WESTBROOK — Girls willing to raise a ruckus will be a little hardier following an upcoming conference.
The annual Hardy Girls Healthy Women southern Maine conference is being held in Westbrook this year, at the community center. The April 7 event, which usually takes place at King Middle School in Portland, has been moved so it can take place on a weekday and more girls can attend.
Hardy Girls Healthy Women, which is based in Waterville, is a nonprofit that works with young girls “to challenge a society that ignores their brilliance.” The annual conferences, which includes one in Waterville on April 6, are part of the organization’s Girls Rock Weekend. There is also an awards ceremony planned for April 7 in Scarborough.
The Westbrook conference, which is open to anyone in fourth through eighth grade who identifies as a girl, will be held from 9 a.m.-1 p.m. April 7. Registration is $20 and can be done through the Hardy Girls Healthy Women website, which asks, “Are you ready to cause a ruckus?’
Girls can be signed up individually or as part of a school group. According to Hardy Girls President Kelli McCannell, five local schools will be sending groups, with Falmouth Middle School sending all the girls in seventh grade.
The conference is planned each year by the Girls Advisory Board, a group of 18 high school girls chosen by Hardy Girls. The high-schoolers have been planning the event since September and developing workshops geared towards their younger peers.
“We like our programs to be by girls, for girls,” McCannell said.
Around 200 girls are expected to attend the Westbrook conference, McCannell said. The day will begin with a kickoff introducing this year’s theme, “You do you, and I’ll do me.”
“It’s talking about knowing yourself and being yourself and not judging others,” McCannell said.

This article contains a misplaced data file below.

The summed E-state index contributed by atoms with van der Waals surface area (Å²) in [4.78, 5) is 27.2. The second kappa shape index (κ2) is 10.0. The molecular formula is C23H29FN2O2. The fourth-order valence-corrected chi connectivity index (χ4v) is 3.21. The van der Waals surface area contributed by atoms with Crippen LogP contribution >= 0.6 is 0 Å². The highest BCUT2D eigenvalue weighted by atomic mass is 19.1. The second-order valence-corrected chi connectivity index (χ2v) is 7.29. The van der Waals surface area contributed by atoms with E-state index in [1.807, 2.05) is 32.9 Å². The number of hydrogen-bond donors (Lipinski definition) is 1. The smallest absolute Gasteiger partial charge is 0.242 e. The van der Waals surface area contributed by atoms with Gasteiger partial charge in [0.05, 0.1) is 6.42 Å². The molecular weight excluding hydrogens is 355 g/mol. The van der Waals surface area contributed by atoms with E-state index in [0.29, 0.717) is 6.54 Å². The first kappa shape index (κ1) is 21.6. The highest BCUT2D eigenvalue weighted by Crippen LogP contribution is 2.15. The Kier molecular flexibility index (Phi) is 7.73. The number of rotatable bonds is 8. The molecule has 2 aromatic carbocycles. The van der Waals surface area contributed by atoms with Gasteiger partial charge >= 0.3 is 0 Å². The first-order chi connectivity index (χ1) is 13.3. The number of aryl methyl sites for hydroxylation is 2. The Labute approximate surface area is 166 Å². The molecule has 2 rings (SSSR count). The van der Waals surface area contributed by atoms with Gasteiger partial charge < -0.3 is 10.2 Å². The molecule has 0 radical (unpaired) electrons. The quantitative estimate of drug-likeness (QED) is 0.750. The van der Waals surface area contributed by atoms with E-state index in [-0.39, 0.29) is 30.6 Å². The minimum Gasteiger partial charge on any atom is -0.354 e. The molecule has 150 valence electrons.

There will be short presentations from the Girls Advisory Board to the attendees on topics such as feminism and girls in the media. Later in the day, the girls will each choose two of 10, 50-minute workshops to attend. The workshops will also be led by the high school girls.
McCannell said it’s important for the younger girls to have the older ones present the topics. She said it’s encouraging and inspiring for the girls to hear about the topics that affect their lives from girls so close in age.
While the girls are in workshops, their teachers, parents and chaperones will also have workshops to attend.
Following the workshops, there will be stations called “action spots,” where girls can get involved in activism.
“It’s little ways to use their voices and find out about other women,” McCannell said.
The girls are also invited to learn about their peers later that night at the 10th annual Girls Rock awards ceremony. The April 7 event will take place from 6-7:30 p.m. at Camp Ketcha in Scarborough.
Six girls from across the state will be honored at the event. Receiving this year’s “Against the Odds” awards is Falmouth resident Julia Hansen. The 17-year-old founded the Yellow Tulip Project last year after losing two friends to suicide. Hansen, who also suffers from depression, started the project to help others and to reduce the stigma surrounding mental illness.
Madelina Rocha, 11, of Portland, is receiving the “Community Organizer” award at the event. The fifth-grader, who moved to the U.S. when she was in kindergarten, now volunteers with kindergarten students who are new to the country to help them transition and adjust. Rocha is also a member of her school’s Civil Rights Team.
Others being recognized at the awards ceremony include Tyra Michaud, 19, of Frenchville, Grace McIntosh, 16, of Wilton, Hallie MacDougal, 16, of Lincolnville, and Johorey Abdirahaman, 17, of Lewiston. The keynote speaker for the event, which is open to the public, is Sea Bags President Beth Shissler.
McCannell said while the awards ceremony is a great way to recognize girls, the end of the conference earlier in the day is one of her favorite things. She said it’s amazing to see how empowered the girls are.
“By the end, the girls are so relieved to know other girls have the same struggles and ideas, and it’s like a weight is lifted off them,” she said. “It’s really fun to see at the end how much lighter they look and feel.”